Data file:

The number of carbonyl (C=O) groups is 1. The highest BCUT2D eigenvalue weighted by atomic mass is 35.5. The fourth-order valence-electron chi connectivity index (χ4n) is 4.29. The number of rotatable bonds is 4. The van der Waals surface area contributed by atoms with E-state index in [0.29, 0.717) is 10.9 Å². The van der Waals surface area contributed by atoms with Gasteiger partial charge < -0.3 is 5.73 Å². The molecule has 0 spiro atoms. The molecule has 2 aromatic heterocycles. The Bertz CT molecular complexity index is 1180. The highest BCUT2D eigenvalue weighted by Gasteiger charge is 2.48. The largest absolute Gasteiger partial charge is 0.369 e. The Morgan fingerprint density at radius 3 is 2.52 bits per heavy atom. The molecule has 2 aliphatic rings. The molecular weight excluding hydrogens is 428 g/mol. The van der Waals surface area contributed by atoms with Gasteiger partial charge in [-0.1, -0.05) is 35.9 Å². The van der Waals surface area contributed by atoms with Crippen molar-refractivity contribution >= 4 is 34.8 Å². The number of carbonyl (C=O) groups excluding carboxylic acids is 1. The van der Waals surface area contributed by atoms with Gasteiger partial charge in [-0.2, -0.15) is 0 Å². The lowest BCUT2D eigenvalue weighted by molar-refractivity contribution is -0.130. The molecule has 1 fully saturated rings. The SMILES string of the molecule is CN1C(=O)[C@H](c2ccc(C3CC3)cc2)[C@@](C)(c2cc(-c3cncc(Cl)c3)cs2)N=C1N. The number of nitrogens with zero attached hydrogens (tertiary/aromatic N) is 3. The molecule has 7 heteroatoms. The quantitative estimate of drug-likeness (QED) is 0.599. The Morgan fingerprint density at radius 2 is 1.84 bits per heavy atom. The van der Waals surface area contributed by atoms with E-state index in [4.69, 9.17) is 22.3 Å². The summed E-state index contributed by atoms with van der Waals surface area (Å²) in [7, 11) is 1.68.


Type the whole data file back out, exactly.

The number of carbonyl (C=O) groups is 1. The highest BCUT2D eigenvalue weighted by atomic mass is 35.5. The fourth-order valence-electron chi connectivity index (χ4n) is 4.29. The number of rotatable bonds is 4. The van der Waals surface area contributed by atoms with E-state index in [0.29, 0.717) is 10.9 Å². The van der Waals surface area contributed by atoms with Gasteiger partial charge < -0.3 is 5.73 Å². The molecule has 0 spiro atoms. The molecule has 2 aromatic heterocycles. The Bertz CT molecular complexity index is 1180. The highest BCUT2D eigenvalue weighted by Gasteiger charge is 2.48. The largest absolute Gasteiger partial charge is 0.369 e. The Morgan fingerprint density at radius 3 is 2.52 bits per heavy atom. The molecule has 2 aliphatic rings. The molecular weight excluding hydrogens is 428 g/mol. The van der Waals surface area contributed by atoms with Gasteiger partial charge in [-0.1, -0.05) is 35.9 Å². The van der Waals surface area contributed by atoms with Crippen molar-refractivity contribution >= 4 is 34.8 Å². The number of carbonyl (C=O) groups excluding carboxylic acids is 1. The van der Waals surface area contributed by atoms with Gasteiger partial charge in [-0.2, -0.15) is 0 Å². The lowest BCUT2D eigenvalue weighted by molar-refractivity contribution is -0.130. The molecule has 1 fully saturated rings. The SMILES string of the molecule is CN1C(=O)[C@H](c2ccc(C3CC3)cc2)[C@@](C)(c2cc(-c3cncc(Cl)c3)cs2)N=C1N. The number of nitrogens with zero attached hydrogens (tertiary/aromatic N) is 3. The molecule has 7 heteroatoms. The quantitative estimate of drug-likeness (QED) is 0.599. The Morgan fingerprint density at radius 2 is 1.84 bits per heavy atom. The van der Waals surface area contributed by atoms with E-state index in [4.69, 9.17) is 22.3 Å². The summed E-state index contributed by atoms with van der Waals surface area (Å²) in [7, 11) is 1.68.